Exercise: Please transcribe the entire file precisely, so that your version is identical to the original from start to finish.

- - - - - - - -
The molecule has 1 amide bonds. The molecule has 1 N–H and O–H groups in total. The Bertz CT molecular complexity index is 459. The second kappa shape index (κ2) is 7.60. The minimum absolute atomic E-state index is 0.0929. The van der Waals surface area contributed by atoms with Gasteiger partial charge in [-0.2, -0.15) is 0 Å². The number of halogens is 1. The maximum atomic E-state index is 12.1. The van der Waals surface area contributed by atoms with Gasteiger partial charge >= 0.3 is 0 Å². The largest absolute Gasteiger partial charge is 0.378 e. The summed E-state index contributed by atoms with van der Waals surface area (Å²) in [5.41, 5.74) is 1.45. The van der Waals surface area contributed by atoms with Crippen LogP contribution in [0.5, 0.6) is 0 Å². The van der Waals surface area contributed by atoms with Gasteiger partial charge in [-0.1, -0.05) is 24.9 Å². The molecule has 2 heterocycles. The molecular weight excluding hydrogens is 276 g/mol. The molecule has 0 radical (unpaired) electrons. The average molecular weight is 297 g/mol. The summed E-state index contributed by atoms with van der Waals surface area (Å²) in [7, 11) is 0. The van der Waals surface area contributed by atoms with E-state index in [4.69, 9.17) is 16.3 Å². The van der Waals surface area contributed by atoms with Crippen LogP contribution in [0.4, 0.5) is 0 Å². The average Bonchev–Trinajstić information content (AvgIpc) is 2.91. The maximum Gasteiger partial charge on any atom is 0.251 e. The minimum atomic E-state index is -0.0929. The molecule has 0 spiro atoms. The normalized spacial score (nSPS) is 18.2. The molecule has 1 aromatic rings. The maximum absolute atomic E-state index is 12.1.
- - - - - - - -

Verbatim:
The molecule has 1 amide bonds. The molecule has 1 N–H and O–H groups in total. The Bertz CT molecular complexity index is 459. The second kappa shape index (κ2) is 7.60. The minimum absolute atomic E-state index is 0.0929. The van der Waals surface area contributed by atoms with Gasteiger partial charge in [-0.2, -0.15) is 0 Å². The number of halogens is 1. The maximum atomic E-state index is 12.1. The van der Waals surface area contributed by atoms with Gasteiger partial charge >= 0.3 is 0 Å². The largest absolute Gasteiger partial charge is 0.378 e. The summed E-state index contributed by atoms with van der Waals surface area (Å²) in [5.41, 5.74) is 1.45. The van der Waals surface area contributed by atoms with Crippen LogP contribution in [0.5, 0.6) is 0 Å². The van der Waals surface area contributed by atoms with Gasteiger partial charge in [-0.1, -0.05) is 24.9 Å². The molecule has 2 heterocycles. The molecular weight excluding hydrogens is 276 g/mol. The molecule has 0 radical (unpaired) electrons. The average molecular weight is 297 g/mol. The summed E-state index contributed by atoms with van der Waals surface area (Å²) in [7, 11) is 0. The van der Waals surface area contributed by atoms with E-state index in [4.69, 9.17) is 16.3 Å². The van der Waals surface area contributed by atoms with Crippen LogP contribution in [0.4, 0.5) is 0 Å². The average Bonchev–Trinajstić information content (AvgIpc) is 2.91. The maximum Gasteiger partial charge on any atom is 0.251 e. The minimum atomic E-state index is -0.0929. The molecule has 0 spiro atoms. The normalized spacial score (nSPS) is 18.2. The molecule has 1 aromatic rings. The maximum absolute atomic E-state index is 12.1.